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Tags: fracking | natural gas | business boom | companies | nationwide

Natural Gas Boom Boosts Companies From Coast to Coast

By    |   Wednesday, 17 September 2014 03:48 PM

There are no drilling rigs in Holland, Mich., but the local economy is still feeling the effects of America's natural gas drilling boom.

The same is true in Newton, N.C., which is hundreds of miles from the rich natural gas deposits being tapped in North Dakota, Pennsylvania, and Texas.

In those places and many others, the massive supply chain for the natural gas industry is breathing new life into all facets of the country's manufacturing sector, thanks to demand for pipes, equipment, and technology.

"From a natural gas supply chain perspective, outside of the oil patch, we're a great example of a company benefiting from the development of natural resources," said Chris Wysong, president of Hemco Gage Corp., who spoke with Watchdog.org last week as he surveyed the inside of a brand new 30,000-square-foot building that soon will house an expansion of Hemco's sister company.

America's natural gas and oil industries now support more than 9.8 million jobs, according to a new report released last week by the American Petroleum Institute, an industry group.

API says there are more than 30,000 companies benefiting in some way from the growth of the natural gas industry, many of them far removed from the actual process of extracting energy from the ground.

Those jobs include the obvious ones — rig workers who are fracking their way across the rugged wilderness of North Dakota — and plenty of less obvious ones, too.

Falling into the latter category are companies like Southern Glove, the Newton-based firm that makes work gloves and other protective clothing, and Hemco Gage Corp., a Holland-based manufacturer of precision gages.

In Holland, a small town of about 33,000 on the western edge of Michigan's lower peninsula, Wysong estimates his business has doubled in size during the past seven years and tripled its revenue. He now has 70 employees working two shifts to manufacture so-called "master gages," used by pipe manufacturers to ensure the threading on the ends of each piece of pipe will fit together.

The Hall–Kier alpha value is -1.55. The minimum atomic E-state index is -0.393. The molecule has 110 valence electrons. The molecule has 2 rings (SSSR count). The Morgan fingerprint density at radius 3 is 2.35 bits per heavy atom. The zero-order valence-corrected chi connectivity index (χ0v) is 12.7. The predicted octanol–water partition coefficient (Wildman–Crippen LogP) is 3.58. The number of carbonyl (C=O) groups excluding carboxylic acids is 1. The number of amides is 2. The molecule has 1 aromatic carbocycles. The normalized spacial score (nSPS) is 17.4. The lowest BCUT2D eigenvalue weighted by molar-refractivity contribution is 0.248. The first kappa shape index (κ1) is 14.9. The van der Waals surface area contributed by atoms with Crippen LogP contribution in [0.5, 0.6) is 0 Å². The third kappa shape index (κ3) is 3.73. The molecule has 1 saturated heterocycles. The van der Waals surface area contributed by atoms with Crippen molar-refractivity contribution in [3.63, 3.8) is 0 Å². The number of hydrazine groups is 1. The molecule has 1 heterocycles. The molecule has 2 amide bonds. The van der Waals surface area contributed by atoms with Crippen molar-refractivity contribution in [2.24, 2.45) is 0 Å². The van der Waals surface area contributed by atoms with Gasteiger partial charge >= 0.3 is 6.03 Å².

The natural gas boom means lots of new pipelines, and each pipe has to be checked with a gage manufactured by precision gage-makers like Hemco.

And they are really, really precise — less than .0001 of an inch variance is allowed — because poorly threaded pipes can be a disaster in the making, Wysong said.

"It's about physical safety, but it's also environmental safety," he said. "The whole point is to make it as precisely as possible because once that pipe goes into the ground, you don't want to have to dig it up and replace it."

Wysong's company is well-removed from the actual process of taking natural gas out of the ground. He's making gages for companies that make other gages for companies that make pipes for companies that lay pipes to carry natural gas and oil.

Eric Milito, a spokesman for the American Petroleum Institute, said the group wants to highlight the "teamwork approach to energy."

"It's not just an operator or a producer that is involved in safe and responsible development," said Milito. "It's a larger team of companies and individuals that is spread out across the country, linked together in a tight chain."

In North Carolina, Southern Glove has been making tough work gloves for 68 years, but the company has found a new market for its products by making the rounds at gas and oil trade shows across the Midwest — after all, every driller needs to keep their hands safe and warm.

The workers at Southern Glove are just some of the 146,000 North Carolina jobs the API report claims are supported by the natural gas industry. Those jobs add an estimated $12.5 billion to the state's economy, even though there is little natural gas drilling in the state.

There are plenty of other businesses across the country that could make similar claims, the API report claims.

"It could be engineers, rig workers, accountants, lawyers," Milito said. "They're all being supported by the oil and gas supply chain."

Boehm can be reached at EBoehm@Watchdog.org and follow @EricBoehm87 on Twitter for more.

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There are no drilling rigs in Holland, Mich., but the local economy is still feeling the effects of America's natural gas drilling boom.
fracking, natural gas, business boom, companies, nationwide
Wednesday, 17 September 2014 03:48 PM
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